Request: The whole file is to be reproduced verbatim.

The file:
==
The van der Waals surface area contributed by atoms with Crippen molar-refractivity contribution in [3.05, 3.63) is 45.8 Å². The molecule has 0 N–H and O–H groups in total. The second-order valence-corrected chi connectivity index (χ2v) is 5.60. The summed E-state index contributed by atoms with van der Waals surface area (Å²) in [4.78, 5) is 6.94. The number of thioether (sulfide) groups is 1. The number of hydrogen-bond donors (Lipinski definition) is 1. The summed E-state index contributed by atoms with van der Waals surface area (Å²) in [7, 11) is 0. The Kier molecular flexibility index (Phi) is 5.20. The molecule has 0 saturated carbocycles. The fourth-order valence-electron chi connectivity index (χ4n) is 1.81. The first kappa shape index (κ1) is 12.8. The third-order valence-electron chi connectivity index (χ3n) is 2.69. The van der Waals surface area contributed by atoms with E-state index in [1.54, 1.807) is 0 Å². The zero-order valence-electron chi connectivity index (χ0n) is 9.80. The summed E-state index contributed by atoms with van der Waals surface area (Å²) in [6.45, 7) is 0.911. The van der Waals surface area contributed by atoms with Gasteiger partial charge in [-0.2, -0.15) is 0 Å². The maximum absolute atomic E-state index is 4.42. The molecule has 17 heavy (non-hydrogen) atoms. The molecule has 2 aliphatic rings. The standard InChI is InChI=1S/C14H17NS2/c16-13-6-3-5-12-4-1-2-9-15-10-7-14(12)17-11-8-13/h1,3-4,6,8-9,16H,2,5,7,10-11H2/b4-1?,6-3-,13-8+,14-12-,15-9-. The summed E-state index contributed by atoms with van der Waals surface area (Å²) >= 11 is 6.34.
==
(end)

The van der Waals surface area contributed by atoms with Crippen molar-refractivity contribution in [3.05, 3.63) is 45.8 Å². The molecule has 0 N–H and O–H groups in total. The second-order valence-corrected chi connectivity index (χ2v) is 5.60. The summed E-state index contributed by atoms with van der Waals surface area (Å²) in [4.78, 5) is 6.94. The number of thioether (sulfide) groups is 1. The number of hydrogen-bond donors (Lipinski definition) is 1. The summed E-state index contributed by atoms with van der Waals surface area (Å²) in [7, 11) is 0. The Kier molecular flexibility index (Phi) is 5.20. The molecule has 0 saturated carbocycles. The fourth-order valence-electron chi connectivity index (χ4n) is 1.81. The first kappa shape index (κ1) is 12.8. The third-order valence-electron chi connectivity index (χ3n) is 2.69. The van der Waals surface area contributed by atoms with E-state index in [1.54, 1.807) is 0 Å². The zero-order valence-electron chi connectivity index (χ0n) is 9.80. The summed E-state index contributed by atoms with van der Waals surface area (Å²) in [6.45, 7) is 0.911. The van der Waals surface area contributed by atoms with Gasteiger partial charge in [-0.2, -0.15) is 0 Å². The maximum absolute atomic E-state index is 4.42. The molecule has 17 heavy (non-hydrogen) atoms. The molecule has 2 aliphatic rings. The standard InChI is InChI=1S/C14H17NS2/c16-13-6-3-5-12-4-1-2-9-15-10-7-14(12)17-11-8-13/h1,3-4,6,8-9,16H,2,5,7,10-11H2/b4-1?,6-3-,13-8+,14-12-,15-9-. The summed E-state index contributed by atoms with van der Waals surface area (Å²) >= 11 is 6.34.